If a dummy argument of an
`EXTRINSIC( "0DHPF"0D,"0DLOCAL"0D)`
routine is a scalar, then the corresponding dummy argument of the local
procedure
must be a scalar of the same type and type parameters. Only scalars
of intrinsic types, or of derived types that are not explicitly mapped,
may be passed from a global to an

If a dummy argument of an
`EXTRINSIC( "0DHPF"0D,"0DLOCAL"0D)` routine is
an array, then the corresponding dummy argument in the specification
of the local procedure must be an array of the same rank, type, and
type parameters.

If the array is sequential in the extrinsic interface, the
corresponding actual argument will be passed by replicatation on all
processors, just as scalar arguments are passed. Each local dummy
argument will be associated with a full copy of the actual array
argument. The dummy argument in the extrinsic interface and the
corresponding dummy argument in the specification of the local
procedure may be declared with the same explicit shape. All
sequential dummy arguments passed by replication to an
`EXTRINSIC( "0DHPF"0D,"0DLOCAL"0D)`
procedure must either be

If the dummy argument is a nonsequential array, then, when the extrinsic procedure is invoked, the local dummy argument is associated with the local array that consists of the subgrid of the global array that is stored locally. This local array will be a valid HPF array.

If an `EXTRINSIC( "0DHPF"0D,"0DLOCAL"0D)`
routine is a function, then
the local procedure is a function that returns a scalar of the same
type and type parameters as the HPF extrinsic function. The value
returned by each local invocation must be the same.

Each physical processor has at most one copy of each HPF variable.

Consider the following extrinsic interface:

INTERFACE EXTRINSIC('HPF','LOCAL') FUNCTION MATZOH(X, Y) RESULT(Z) REAL, DIMENSION(:,:) :: X REAL, DIMENSION(:) :: Y REAL Z !HPF$ ALIGN WITH X(:,*) :: Y(:) ! note that this asserts that size(Y) = size(X,1) !HPF$ DISTRIBUTE X(BLOCK, CYCLIC) END FUNCTION END INTERFACE

The corresponding local HPF procedure is specified as follows.

EXTRINSIC('HPF','LOCAL') FUNCTION MATZOH(XX, YY) RESULT(ZZ) REAL, DIMENSION(:,:) :: XX REAL, DIMENSION(5:) :: YY ! assumed shape with lower bound of 5 REAL ZZ NX1 = SIZE(XX, 1) LX1 = LBOUND(XX, 1) UX1 = UBOUND(XX, 1) NX2 = SIZE(XX, 2) LX2 = LBOUND(XX, 2) UX2 = UBOUND(XX, 2) NY = SIZE(YY, 1) LY = LBOUND(YY, 1) UY = UBOUND(YY, 1) ... END FUNCTION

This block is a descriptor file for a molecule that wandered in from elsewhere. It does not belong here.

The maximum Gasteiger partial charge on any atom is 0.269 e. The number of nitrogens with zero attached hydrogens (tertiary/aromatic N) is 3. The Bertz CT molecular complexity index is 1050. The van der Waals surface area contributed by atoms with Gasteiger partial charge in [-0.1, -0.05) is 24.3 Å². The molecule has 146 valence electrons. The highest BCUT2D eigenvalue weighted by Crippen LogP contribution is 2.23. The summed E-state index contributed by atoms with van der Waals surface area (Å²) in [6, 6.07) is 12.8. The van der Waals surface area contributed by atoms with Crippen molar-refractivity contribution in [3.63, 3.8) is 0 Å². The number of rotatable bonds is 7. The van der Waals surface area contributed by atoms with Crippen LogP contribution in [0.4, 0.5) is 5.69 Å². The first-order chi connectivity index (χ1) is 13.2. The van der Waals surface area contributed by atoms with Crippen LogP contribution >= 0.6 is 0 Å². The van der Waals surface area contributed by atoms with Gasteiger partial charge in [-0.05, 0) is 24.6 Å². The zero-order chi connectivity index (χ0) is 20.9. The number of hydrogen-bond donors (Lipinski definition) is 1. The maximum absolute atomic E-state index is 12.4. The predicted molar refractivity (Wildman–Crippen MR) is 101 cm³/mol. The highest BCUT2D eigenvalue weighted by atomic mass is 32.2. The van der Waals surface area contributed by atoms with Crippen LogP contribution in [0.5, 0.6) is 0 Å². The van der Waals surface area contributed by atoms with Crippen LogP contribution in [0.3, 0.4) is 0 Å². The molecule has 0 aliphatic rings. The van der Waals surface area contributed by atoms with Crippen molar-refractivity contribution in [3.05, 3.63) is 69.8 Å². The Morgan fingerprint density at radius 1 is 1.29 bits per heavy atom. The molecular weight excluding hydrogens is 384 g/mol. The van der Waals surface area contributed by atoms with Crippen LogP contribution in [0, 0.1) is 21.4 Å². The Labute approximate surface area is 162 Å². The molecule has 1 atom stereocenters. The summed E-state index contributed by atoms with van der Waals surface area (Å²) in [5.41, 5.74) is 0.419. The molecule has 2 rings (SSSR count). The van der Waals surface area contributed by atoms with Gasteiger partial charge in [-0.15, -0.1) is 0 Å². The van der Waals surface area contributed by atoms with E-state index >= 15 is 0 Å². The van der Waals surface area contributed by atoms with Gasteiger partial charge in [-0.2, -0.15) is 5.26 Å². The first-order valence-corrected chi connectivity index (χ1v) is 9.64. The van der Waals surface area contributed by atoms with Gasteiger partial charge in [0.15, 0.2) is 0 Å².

Assume that the function is invoked with an actual (global) array
`X` of shape and an actual vector `Y`
of length on a 4-processor machine, using a
processor arrangement (assuming one abstract processor per physical
processor).

Then each local invocation of the function `MATZOH` receives the
following actual arguments:

Processor (1,1) Processor (1,2) X(1,1) X(1,3) X(1,2) X(2,1) X(2,3) X(2,2) Y(1) Y(1) Y(2) Y(2) Processor (2,1) Processor (2,2) X(3,1) X(3,3) X(3,2) Y(3) Y(3)

Here are the values to which each processor would set `NX1`,
`LX1`, `UX1`, `NX2`, `LX2`, `UX2`, `NY`, `LY`, and
`UY`:

Processor (1,1) Processor (1,2) NX1=2 LX1=1 UX1=2 NX1=2 LX1=1 UX1=2 NX2=2 LX2=1 UX2=2 NX2=1 LX2=1 UX2=1 NY=2 LY=5 UY=6 NY=2 LY=5 UY=6 Processor (2,1) NX1=2 LX1=1 UX1=2 NX1=2 LX1=1 UX1=2 NX2=2 LX2=1 UX2=2 NX2=1 LX2=1 UX2=1 NY=1 LY=5 UY=5 NY=1 LY=5 UY=5

An actual argument to an extrinsic procedure may be a pointer. Since
the corresponding dummy argument may not have the `POINTER`
attribute, the dummy argument becomes associated with the target of
the HPF global pointer. In no way may a local pointer become pointer
associated with a global HPF target. Therefore, an actual argument
may not be of a derived-type containing a pointer component.

*Rationale.*It is expected that global pointer variables will have a different representation from that of local pointer variables, at least on distributed memory machines, because of the need to carry additional information for global addressing. This restriction could be lifted in the future. (*End of rationale.*)

Other inquiry intrinsics, such as `ALLOCATED` or
`PRESENT`, should also behave as expected. Note that when a
global array is passed to a local routine, some processors may receive
an empty set of elements.